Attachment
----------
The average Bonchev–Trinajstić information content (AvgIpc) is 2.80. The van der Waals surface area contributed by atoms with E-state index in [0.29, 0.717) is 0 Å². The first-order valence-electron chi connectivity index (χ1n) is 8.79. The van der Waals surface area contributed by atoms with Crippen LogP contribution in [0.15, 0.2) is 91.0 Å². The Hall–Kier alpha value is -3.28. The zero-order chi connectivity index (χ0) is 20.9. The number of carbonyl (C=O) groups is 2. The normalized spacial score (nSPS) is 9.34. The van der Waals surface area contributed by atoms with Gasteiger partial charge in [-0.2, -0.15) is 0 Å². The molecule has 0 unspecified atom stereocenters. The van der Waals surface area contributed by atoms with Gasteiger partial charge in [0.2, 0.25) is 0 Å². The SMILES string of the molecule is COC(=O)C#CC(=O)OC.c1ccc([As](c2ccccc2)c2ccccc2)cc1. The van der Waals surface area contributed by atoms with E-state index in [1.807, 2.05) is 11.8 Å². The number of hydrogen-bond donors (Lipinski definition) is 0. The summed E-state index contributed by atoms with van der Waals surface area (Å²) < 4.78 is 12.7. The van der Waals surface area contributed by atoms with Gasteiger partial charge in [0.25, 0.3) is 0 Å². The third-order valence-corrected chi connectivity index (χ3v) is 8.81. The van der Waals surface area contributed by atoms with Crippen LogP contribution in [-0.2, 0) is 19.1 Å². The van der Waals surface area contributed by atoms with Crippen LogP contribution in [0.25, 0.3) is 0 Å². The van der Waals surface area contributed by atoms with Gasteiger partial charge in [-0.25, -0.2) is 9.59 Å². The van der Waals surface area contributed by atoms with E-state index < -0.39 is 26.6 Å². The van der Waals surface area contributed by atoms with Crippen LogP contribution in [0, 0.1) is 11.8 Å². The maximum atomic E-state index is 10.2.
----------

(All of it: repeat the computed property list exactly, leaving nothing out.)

The average Bonchev–Trinajstić information content (AvgIpc) is 2.80. The van der Waals surface area contributed by atoms with E-state index in [0.29, 0.717) is 0 Å². The first-order valence-electron chi connectivity index (χ1n) is 8.79. The van der Waals surface area contributed by atoms with Crippen LogP contribution in [0.15, 0.2) is 91.0 Å². The Hall–Kier alpha value is -3.28. The zero-order chi connectivity index (χ0) is 20.9. The number of carbonyl (C=O) groups is 2. The normalized spacial score (nSPS) is 9.34. The van der Waals surface area contributed by atoms with Gasteiger partial charge in [-0.2, -0.15) is 0 Å². The molecule has 0 unspecified atom stereocenters. The van der Waals surface area contributed by atoms with Gasteiger partial charge in [0.2, 0.25) is 0 Å². The SMILES string of the molecule is COC(=O)C#CC(=O)OC.c1ccc([As](c2ccccc2)c2ccccc2)cc1. The van der Waals surface area contributed by atoms with E-state index in [1.807, 2.05) is 11.8 Å². The number of hydrogen-bond donors (Lipinski definition) is 0. The summed E-state index contributed by atoms with van der Waals surface area (Å²) < 4.78 is 12.7. The van der Waals surface area contributed by atoms with Gasteiger partial charge in [0.25, 0.3) is 0 Å². The third-order valence-corrected chi connectivity index (χ3v) is 8.81. The van der Waals surface area contributed by atoms with Crippen LogP contribution in [-0.2, 0) is 19.1 Å². The van der Waals surface area contributed by atoms with Crippen LogP contribution in [0.25, 0.3) is 0 Å². The van der Waals surface area contributed by atoms with Gasteiger partial charge in [-0.25, -0.2) is 9.59 Å². The van der Waals surface area contributed by atoms with E-state index < -0.39 is 26.6 Å². The van der Waals surface area contributed by atoms with Crippen LogP contribution in [0, 0.1) is 11.8 Å². The maximum atomic E-state index is 10.2.